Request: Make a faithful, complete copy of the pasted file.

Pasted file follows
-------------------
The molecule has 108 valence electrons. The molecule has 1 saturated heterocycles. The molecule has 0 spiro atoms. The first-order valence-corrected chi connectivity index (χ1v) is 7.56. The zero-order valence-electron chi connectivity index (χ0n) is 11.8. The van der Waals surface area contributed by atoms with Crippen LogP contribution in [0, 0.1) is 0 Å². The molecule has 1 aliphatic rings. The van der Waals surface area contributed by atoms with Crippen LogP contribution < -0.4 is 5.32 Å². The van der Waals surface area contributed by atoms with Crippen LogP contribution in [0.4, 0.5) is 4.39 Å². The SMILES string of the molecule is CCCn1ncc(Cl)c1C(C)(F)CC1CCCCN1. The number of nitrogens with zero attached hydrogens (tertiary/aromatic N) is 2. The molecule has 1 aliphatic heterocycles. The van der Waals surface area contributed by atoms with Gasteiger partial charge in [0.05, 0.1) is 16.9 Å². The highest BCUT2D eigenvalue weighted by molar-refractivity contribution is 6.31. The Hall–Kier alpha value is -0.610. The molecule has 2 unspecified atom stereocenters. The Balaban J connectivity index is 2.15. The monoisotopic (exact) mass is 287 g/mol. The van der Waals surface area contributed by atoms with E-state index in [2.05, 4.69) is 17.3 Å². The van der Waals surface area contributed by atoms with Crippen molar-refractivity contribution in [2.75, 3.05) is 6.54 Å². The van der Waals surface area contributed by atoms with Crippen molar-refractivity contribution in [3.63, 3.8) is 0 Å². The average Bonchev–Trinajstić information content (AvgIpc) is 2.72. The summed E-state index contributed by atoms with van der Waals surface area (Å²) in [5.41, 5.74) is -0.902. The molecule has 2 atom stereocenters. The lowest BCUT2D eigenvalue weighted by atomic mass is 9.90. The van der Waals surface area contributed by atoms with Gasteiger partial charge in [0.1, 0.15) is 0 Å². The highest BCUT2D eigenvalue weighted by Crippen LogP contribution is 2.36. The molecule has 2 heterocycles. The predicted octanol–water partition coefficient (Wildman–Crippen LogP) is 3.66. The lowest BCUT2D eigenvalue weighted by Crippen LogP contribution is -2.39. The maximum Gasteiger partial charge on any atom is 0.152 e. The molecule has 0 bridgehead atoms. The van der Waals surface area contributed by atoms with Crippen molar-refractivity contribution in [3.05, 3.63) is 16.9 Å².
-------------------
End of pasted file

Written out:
The molecule has 108 valence electrons. The molecule has 1 saturated heterocycles. The molecule has 0 spiro atoms. The first-order valence-corrected chi connectivity index (χ1v) is 7.56. The zero-order valence-electron chi connectivity index (χ0n) is 11.8. The van der Waals surface area contributed by atoms with Crippen LogP contribution in [0, 0.1) is 0 Å². The molecule has 1 aliphatic rings. The van der Waals surface area contributed by atoms with Crippen LogP contribution < -0.4 is 5.32 Å². The van der Waals surface area contributed by atoms with Crippen LogP contribution in [0.4, 0.5) is 4.39 Å². The SMILES string of the molecule is CCCn1ncc(Cl)c1C(C)(F)CC1CCCCN1. The number of nitrogens with zero attached hydrogens (tertiary/aromatic N) is 2. The molecule has 1 aliphatic heterocycles. The van der Waals surface area contributed by atoms with Gasteiger partial charge in [0.05, 0.1) is 16.9 Å². The highest BCUT2D eigenvalue weighted by molar-refractivity contribution is 6.31. The Hall–Kier alpha value is -0.610. The molecule has 2 unspecified atom stereocenters. The Balaban J connectivity index is 2.15. The monoisotopic (exact) mass is 287 g/mol. The van der Waals surface area contributed by atoms with E-state index in [2.05, 4.69) is 17.3 Å². The van der Waals surface area contributed by atoms with Crippen molar-refractivity contribution in [2.75, 3.05) is 6.54 Å². The van der Waals surface area contributed by atoms with Crippen molar-refractivity contribution in [3.63, 3.8) is 0 Å². The average Bonchev–Trinajstić information content (AvgIpc) is 2.72. The summed E-state index contributed by atoms with van der Waals surface area (Å²) in [5.41, 5.74) is -0.902. The molecule has 2 atom stereocenters. The lowest BCUT2D eigenvalue weighted by atomic mass is 9.90. The van der Waals surface area contributed by atoms with Gasteiger partial charge in [0.1, 0.15) is 0 Å². The highest BCUT2D eigenvalue weighted by Crippen LogP contribution is 2.36. The molecule has 2 heterocycles. The predicted octanol–water partition coefficient (Wildman–Crippen LogP) is 3.66. The lowest BCUT2D eigenvalue weighted by Crippen LogP contribution is -2.39. The maximum Gasteiger partial charge on any atom is 0.152 e. The molecule has 0 bridgehead atoms. The van der Waals surface area contributed by atoms with Crippen molar-refractivity contribution in [3.05, 3.63) is 16.9 Å².